Two recent academic studies on how much Lyft and Uber drivers actually earn came to wildly different conclusions.
Researchers at Cornell University found that drivers in Seattle earned a median hourly wage of $23.25. Another study conducted by The New School and University of California, Berkeley found that drivers netted $9.73 per hour.
The disparity is due to a number of factors, including the fact that Cornell received driver earnings data directly from Uber and Lyft. But the study didn’t take into account certain driver expenses and didn’t consider driver wait time paid work.
The question of what rideshare drivers actually make has been up for debate for years. While companies like Uber initially touted a high hourly wage and earnings of more than $90,000 per year, in recent years, rideshare drivers across the US have protested for higher wages and better working conditions.
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Two competing academic studies recently set out to uncover exactly what Uber and Lyft drivers earn, and ended up with wildly different results.
The studies — one conducted by Cornell University’s Industrial and Labor Relations school and the other by researchers at The New School and University of California, Berkeley — focused specifically on drivers in Seattle who work for both major ride-hailing platforms.
In the Cornell study, drivers were determined to earn a median wage of $23.35 — in the other, $9.73.
So, why did two studies examining driver pay in the same city come to such different conclusions?
One reason the numbers are so wildly different is because of the source of the data. Cornell used driver earnings data that was given to them by Uber and Lyft — the study analyzed data from 14,109 drivers during a week in October 2019.
The UC Berkeley/New School study, on the other hand, analyzed data from King County, the American Community Survey, and “limited data” from Uber. (They noted in the study that Lyft declined to provide any data.) The researchers also conducted their own online survey of 6,500 Seattle drivers.
Another key difference has to do with driver expenses, such as the cost of a car, vehicle maintenance, gas, and more. The Cornell study found that for every $10 an Uber or Lyft driver grossed, they had an average of $1 in expenses. The UC Berkeley/New School study estimated those costs to be much higher — the study found that while gross driver pay is $21.53 per hour, the driver incurs $11.80 in expenses, meaning they end up earning less than minimum wage.
Additionally, the $23.25 median pay that the Cornell researchers found didn’t include wait time — the time drivers spend waiting to provide a ride — as paid work.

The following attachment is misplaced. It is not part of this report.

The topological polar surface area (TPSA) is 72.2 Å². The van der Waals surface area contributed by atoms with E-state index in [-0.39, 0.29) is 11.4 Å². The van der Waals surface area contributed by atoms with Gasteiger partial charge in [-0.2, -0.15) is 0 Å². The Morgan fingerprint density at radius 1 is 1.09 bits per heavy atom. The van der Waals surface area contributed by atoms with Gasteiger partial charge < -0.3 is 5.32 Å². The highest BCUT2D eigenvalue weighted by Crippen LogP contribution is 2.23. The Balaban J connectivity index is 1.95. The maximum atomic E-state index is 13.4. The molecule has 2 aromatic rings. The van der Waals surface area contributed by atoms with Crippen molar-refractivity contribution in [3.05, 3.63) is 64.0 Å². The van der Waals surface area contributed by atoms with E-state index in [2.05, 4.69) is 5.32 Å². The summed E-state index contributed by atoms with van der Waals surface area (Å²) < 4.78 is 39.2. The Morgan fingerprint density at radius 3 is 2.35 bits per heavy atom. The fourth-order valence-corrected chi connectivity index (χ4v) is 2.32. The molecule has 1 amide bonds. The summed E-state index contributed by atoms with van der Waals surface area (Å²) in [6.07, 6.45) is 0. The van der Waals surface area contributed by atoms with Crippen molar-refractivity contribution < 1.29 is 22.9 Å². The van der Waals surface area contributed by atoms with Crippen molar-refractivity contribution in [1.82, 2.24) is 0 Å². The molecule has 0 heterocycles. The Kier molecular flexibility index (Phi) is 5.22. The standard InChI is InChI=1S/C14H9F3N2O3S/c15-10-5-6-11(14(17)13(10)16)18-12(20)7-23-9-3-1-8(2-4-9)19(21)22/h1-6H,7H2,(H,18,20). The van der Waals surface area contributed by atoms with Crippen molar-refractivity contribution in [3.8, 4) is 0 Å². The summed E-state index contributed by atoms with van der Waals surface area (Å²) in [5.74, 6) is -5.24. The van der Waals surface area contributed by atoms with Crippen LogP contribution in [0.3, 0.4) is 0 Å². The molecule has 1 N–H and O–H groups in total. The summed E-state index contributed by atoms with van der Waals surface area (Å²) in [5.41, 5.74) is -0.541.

It’s difficult to say which study is closer to the truth. Drivers who spoke to Wired last week said that there’s “no way” they’re making as much as $23.25 per hour, calling the amount “BS.”
And critics argued that because Uber and Lyft commissioned the Cornell study, it’s possible that researchers were swayed, unwilling to deliver findings that displeased the two companies, as University of Chicago economist Luigi Zingales told The New York Times.
But Cornell’s Louis Hyman, the lead researcher, disputed accusations that the study, which cost $120,000 and was paid for by Uber and Lyft, was biased because of its sponsorship.
Spokespeople for Uber and Lyft did not immediately respond to Business Insider’s request for comment on both studies’ findings.
The debate over which study came to the more accurate conclusion follows years of skepticism over what gig economy workers, especially rideshare drivers, actually make. Companies like Uber initially marketed themselves as something of a “get rich quick” scheme — in 2014, Uber said that drivers in New York City made $25 per hour, or an average of $90,766, according to a report from the Washington Post at the time. A BuzzFeed News report from around the same time came to a similar conclusion, but noted that that hourly wage didn’t take into account driver expenses.
Fast-forward to the present day, and Uber and Lyft drivers paint a more dire picture. In September 2019, more than 1,000 drivers took to the streets in New York, protesting their pay and working conditions. Drivers have also protested extensively in San Francisco, where both companies are based, demanding higher pay.
And despite the California law AB5, which was passed in January and requires companies to consider workers employees — thus ensuring they receive benefits like healthcare and hazard pay — Uber and Lyft still classify drivers as independent contractors. (The state has since sued both companies in an effort to force them to comply).
It appears that, for now, the debate over how easily drivers are able to make a living — and even how they should be classified under the law — rages on.
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